With the Aarons 312 and 499 weekend at Talladega wrapped up NASCAR shuffles to Kansas for the Trucks and Cup cars. In this interregnum between the Winston 500 and the Kansas 400, some questions worth asking -
Is the season now seeing disincentive to win? - Dale Junior's acknowledgement after the Winston 500 that the reward of going for the win was not worth the risk has several angles - one of which was his 2012 crash where he suffered a concussion as well as "I've been in too many late-race wrecks"; he also noted "We already got a win."
The striking number of winners so far this season may continue this weekend, but overlooked has been that we're starting to see the disincentive to win that Brian France's Chase-oriented points seeding was bound to produce. The emphasis on winning has received the publicity, and overlooked has been that this emphasis is solely in the context of the Chase.
It is impossible to see a scenario where in a non-Chase points format a greater emphasis on winning would not see Junior or anyone else race harder. Incentive to win doesn't grow when the true emphasis remains on a notional playoff lock.
Will Ford and Toyota start surging to legitimately challenge Chevrolet? - We can legitimately claim yes here. Before the Talladega race Ford had won four of the previous seven races and Joe Gibbs' Toyota won at Fontana before Hamlin's Talladega triumph. The Chevy program has started to look overrated between Hendrick Motorsports struggles, decidely poor showings for RCR, and the up-and-down showings of Stewart-Haas Racing.
It would appear Joey Logano and the JGR Toyotas are the ones to topple Chevrolet going forward - a Toyota darkhorse, though, may be the tandem of Brian Vickers and Clint Bowyer, who've quietly put up respectable runs, enough that Bowyer, crew chief Brian Pattie, and their sponsor re-upped with Michael Waltrip for three additional seasons past 2014.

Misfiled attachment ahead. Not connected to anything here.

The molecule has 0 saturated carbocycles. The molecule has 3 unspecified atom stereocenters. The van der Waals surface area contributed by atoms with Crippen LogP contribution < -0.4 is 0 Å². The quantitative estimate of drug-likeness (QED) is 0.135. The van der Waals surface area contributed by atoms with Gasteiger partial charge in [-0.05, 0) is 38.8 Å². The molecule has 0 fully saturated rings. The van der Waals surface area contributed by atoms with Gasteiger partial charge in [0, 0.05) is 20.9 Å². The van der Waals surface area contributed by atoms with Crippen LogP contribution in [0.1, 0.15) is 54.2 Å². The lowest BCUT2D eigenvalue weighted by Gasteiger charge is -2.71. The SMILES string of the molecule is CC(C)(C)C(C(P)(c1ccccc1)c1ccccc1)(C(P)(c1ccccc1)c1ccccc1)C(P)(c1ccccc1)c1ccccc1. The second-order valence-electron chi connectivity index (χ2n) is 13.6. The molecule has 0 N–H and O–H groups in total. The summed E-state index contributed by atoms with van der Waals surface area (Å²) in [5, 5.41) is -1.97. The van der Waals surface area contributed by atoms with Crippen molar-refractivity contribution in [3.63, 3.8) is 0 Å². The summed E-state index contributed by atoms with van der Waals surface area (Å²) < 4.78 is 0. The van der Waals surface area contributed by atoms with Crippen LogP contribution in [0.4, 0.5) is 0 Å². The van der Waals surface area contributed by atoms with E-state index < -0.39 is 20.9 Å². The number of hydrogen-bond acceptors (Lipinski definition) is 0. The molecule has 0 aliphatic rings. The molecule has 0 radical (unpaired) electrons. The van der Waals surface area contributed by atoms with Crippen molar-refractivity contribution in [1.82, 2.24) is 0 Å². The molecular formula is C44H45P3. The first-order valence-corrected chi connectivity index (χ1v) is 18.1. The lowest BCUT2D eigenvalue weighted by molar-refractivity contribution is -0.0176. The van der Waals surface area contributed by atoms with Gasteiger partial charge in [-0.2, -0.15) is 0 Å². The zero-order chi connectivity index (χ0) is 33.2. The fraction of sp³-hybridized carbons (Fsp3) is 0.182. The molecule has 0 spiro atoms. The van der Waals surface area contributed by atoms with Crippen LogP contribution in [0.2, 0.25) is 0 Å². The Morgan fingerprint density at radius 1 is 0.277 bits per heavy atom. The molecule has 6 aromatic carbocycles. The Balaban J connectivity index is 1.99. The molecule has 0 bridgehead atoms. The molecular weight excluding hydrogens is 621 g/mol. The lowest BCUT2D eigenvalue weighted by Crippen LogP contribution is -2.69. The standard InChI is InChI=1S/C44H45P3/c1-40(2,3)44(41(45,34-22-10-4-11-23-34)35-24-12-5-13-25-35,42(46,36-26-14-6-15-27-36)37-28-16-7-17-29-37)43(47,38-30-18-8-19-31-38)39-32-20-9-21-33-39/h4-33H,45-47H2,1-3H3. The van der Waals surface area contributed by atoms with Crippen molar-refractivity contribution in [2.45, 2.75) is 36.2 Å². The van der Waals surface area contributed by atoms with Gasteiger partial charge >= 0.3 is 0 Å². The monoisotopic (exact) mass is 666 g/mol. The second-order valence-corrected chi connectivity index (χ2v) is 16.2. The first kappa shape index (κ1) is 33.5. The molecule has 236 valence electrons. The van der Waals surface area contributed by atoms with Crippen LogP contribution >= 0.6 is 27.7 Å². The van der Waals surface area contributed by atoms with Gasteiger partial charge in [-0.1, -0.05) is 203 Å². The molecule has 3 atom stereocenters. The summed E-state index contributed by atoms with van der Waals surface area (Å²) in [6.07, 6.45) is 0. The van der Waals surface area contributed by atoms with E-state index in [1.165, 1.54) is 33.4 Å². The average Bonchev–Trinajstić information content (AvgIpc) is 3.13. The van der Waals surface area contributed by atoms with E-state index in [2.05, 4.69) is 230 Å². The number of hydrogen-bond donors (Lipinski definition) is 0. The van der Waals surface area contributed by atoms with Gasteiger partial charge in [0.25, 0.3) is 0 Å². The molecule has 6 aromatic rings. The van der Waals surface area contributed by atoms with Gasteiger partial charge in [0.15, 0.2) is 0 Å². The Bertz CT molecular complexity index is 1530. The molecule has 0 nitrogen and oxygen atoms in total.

Speaking of Logano, what's up with Brad Keselowski? - Joey Logano has clearly usurped Keselowski as Penske Racing's top dog and the way Keselowski raced everyone at Talladega - it was Ernie Irvan-esque - combined with the collapse of his season after winning Vegas (just one finish higher than 14th in the last seven races) one has to wonder if it is getting to him. He's generally run well at Kansas, and if he can get back into contention for the season he needs to strike at Kansas.
Has the rookie race realistically been decided already? - Kyle Larson keeps making the case that it has. It's obvious Austin Dillon is missing something as a racer and it's also obvious Larson is better than a lot of us thought he was.
What drivers who went to different teams may be on the chopping block down the road? - The one that comes to mind for me is Ryan Newman at RCR. He's managed four top tens so far but has shown little in the way of muscle doing so, and bailing out on the lead draft at Talladega and then crashing into Carl Edwards late in the race showed a cowardice in his racing that nobody should be happy with.
So it goes as the sport enters Kansas.